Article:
Table 1

Table 1

All 4 mortality prediction scores proved to be valid in our group (area under receiver operating characteristics curve > 0.80). The Revised Baux score performed the best, with an area under receiver operating characteristics curve of 0.925 (Fig. 1; Table 2). The observed deaths in our group were 28. The Belgian Outcome in Burn Injury score was the most accurate at predicting deaths in our group, with 27.33 deaths predicted. The Revised Baux score predicted 30.67 deaths.

Table 2

Table 2

Fig. 1

Fig. 1

To be a useful model, the score must have both high negative and positive predictive values. The Revised Baux score and Belgian score performed best in this respect (Table 3). The ABSI had the highest negative predictive value of 99.75%; however, it had a low positive predictive value of 66.08%, significantly overpredicting the mortality rate, whereas the Boston score underpredicted mortality with the lowest negative predictive value of 89.21%.

Table 3

Table 3

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DISCUSSION

Predicting mortality at admission in severe burns is a useful clinical adjunct. Several different scoring systems have been developed, and this indicates the complexity in calculating such a prediction. In reality, the use of only 1 or 2 of these tools should be necessary for clinical practice and research.

The 4 evaluated scoring systems in this study proved to be valid in an Irish population. The most accurate, reliable, and, therefore, useful predictors of mortality were considered to be the Revised Baux score and the Belgian Outcome in Burn Injury scoring system.

This compares favorably with other research, which has shown that the Belgian Outcome in Burn Injury score and the Revised Baux score seem to be particularly useful in predicting mortality in thermal injury.7,8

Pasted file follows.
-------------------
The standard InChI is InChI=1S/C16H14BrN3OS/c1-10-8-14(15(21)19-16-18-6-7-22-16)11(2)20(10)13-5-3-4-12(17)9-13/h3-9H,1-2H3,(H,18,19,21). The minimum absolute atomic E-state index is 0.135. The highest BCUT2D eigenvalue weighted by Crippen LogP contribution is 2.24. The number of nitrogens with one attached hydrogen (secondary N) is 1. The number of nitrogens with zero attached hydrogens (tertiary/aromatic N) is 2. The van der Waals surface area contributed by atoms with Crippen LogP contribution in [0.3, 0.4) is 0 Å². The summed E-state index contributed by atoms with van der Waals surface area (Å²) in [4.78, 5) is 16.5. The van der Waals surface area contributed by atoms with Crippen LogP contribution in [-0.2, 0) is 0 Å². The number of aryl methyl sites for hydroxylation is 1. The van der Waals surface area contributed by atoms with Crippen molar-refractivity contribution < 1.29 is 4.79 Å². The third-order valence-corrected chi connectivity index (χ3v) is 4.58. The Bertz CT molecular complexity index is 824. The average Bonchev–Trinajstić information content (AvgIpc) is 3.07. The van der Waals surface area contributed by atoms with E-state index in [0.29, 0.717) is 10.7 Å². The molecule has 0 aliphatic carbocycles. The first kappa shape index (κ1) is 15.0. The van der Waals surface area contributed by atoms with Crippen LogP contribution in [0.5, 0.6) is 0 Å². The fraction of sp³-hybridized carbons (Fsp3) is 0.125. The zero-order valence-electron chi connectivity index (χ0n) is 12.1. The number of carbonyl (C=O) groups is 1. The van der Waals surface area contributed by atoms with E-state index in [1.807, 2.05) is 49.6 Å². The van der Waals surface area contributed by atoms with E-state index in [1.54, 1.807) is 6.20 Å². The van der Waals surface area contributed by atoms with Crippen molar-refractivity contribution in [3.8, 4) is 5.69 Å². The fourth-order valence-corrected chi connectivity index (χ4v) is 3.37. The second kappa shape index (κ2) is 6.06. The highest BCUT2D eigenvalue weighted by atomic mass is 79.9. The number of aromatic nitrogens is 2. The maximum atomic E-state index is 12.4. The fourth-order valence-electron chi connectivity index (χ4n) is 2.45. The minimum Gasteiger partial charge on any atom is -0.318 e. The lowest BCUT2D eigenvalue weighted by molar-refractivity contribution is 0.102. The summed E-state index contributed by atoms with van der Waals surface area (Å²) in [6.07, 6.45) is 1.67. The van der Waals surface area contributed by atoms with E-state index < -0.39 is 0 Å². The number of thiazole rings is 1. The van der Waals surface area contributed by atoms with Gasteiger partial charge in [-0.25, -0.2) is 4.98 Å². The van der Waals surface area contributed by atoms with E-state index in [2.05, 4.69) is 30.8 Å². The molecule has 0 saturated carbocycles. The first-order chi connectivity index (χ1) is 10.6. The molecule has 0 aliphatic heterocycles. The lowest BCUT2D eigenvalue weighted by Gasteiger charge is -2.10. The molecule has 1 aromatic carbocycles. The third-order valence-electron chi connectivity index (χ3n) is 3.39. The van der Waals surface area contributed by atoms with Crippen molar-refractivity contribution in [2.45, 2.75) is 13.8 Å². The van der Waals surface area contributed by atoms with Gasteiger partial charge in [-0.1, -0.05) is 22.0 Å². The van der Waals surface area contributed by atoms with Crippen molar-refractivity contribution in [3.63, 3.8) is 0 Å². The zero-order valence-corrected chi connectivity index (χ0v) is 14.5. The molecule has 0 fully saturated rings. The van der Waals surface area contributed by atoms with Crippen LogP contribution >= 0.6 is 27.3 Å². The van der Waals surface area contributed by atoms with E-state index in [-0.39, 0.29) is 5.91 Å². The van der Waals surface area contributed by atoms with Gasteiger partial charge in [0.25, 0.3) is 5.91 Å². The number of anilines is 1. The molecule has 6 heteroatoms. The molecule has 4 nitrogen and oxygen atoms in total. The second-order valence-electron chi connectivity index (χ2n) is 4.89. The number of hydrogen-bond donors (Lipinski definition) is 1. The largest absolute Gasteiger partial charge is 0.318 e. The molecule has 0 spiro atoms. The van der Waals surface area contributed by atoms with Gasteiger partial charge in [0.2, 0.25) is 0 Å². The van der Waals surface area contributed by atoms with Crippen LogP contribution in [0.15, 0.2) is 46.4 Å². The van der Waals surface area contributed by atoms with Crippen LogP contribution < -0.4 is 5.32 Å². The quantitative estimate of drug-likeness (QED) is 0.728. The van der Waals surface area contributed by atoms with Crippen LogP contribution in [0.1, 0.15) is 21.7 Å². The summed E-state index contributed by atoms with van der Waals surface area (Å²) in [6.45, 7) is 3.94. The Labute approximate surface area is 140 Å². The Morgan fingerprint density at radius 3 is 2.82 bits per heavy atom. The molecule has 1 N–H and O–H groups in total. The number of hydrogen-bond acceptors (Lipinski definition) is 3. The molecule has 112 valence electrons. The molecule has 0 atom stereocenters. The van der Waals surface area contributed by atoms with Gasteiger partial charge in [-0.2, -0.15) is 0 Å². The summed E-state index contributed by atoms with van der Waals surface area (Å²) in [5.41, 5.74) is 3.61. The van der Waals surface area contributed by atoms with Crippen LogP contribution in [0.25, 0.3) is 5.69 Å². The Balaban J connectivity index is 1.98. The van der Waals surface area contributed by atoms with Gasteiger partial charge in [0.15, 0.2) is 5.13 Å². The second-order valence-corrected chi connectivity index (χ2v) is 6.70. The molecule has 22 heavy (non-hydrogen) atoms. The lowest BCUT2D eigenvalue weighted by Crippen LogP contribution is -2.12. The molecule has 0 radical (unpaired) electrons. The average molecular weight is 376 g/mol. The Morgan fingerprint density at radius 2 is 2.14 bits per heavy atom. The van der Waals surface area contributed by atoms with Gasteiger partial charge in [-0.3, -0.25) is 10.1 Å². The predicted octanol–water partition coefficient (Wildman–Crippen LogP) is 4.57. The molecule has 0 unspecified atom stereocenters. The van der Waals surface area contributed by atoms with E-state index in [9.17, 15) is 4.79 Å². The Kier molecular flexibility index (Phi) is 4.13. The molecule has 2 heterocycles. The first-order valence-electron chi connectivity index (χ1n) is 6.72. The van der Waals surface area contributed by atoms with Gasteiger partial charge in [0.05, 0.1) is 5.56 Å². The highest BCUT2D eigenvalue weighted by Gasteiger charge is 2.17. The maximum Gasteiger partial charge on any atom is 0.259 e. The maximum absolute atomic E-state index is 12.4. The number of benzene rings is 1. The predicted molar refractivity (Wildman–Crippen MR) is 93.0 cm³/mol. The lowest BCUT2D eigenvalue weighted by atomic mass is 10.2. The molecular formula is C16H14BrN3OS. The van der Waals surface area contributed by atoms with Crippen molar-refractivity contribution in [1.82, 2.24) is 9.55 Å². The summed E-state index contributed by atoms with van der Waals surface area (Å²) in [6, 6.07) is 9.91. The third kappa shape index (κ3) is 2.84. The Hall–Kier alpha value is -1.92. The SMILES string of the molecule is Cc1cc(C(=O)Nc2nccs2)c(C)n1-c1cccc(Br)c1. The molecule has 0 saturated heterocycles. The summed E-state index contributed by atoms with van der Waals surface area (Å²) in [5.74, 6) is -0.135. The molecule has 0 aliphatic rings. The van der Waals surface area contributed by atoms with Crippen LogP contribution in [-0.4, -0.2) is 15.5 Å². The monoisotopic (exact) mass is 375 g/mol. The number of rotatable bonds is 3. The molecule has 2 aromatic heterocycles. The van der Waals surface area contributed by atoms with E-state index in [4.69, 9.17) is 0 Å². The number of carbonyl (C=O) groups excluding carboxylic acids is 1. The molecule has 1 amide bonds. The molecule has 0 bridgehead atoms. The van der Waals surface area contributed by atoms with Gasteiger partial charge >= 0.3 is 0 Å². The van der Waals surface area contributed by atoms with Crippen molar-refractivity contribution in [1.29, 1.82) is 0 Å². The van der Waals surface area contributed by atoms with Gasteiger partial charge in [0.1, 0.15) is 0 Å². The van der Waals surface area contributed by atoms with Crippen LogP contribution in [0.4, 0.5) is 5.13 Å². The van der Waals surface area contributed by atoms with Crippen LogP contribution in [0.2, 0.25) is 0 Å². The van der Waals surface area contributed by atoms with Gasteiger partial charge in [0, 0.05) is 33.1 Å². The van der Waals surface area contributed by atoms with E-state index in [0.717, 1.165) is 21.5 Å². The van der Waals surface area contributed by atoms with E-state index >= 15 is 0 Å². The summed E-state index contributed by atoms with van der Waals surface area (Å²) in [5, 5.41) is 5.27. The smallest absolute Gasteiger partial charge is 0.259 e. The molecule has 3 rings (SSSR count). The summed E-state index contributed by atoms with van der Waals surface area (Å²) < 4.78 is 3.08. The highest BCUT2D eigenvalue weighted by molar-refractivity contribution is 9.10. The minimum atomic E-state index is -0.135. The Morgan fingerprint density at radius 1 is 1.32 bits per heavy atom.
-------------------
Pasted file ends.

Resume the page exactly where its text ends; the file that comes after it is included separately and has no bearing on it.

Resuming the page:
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REFERENCES

1. Hussain A, Choukairi F, Dunn K. Predicting survival in thermal injury: a systematic review of methodology of composite prediction models. Burns. 2013;39:835–850
2. Osler T, Glance LG, Hosmer DW. Simplified estimates of the probability of death after burn injuries: extending and updating the Baux score. J Trauma. 2010;68:690–697
3. Belgian Outcome in Burn Injury Study Group. . Development and validation of a model for prediction of mortality in patients with acute burn injury. Br J Surg. 2009;96:111–117
4. Ryan CM, Schoenfeld DA, Thorpe WP, et al. Objective estimates of the probability of death from burn injuries. N Engl J Med. 1998;338:362–366
5. Tobiasen J, Hiebert JH, Edlich RF. Prediction of burn mortality. Surg Gynecol Obstet. 1982;154:711–714
6. Williams DJ, Walker JD. A nomogram for calculation of the Revised Baux Score. Burns. 2015;41:85–90
7. Douglas HE, Ratcliffe A, Sandhu R, et al. Comparison of mortality prediction models in burns ICU patients in Pinderfields Hospital over 3 years. Burns. 2015;41:49–52
8. Brusselaers N, Agbenorku P, Hoyte-Williams PE. Assessment of mortality prediction models in a Ghanaian burn population. Burns. 2013;39:997–1003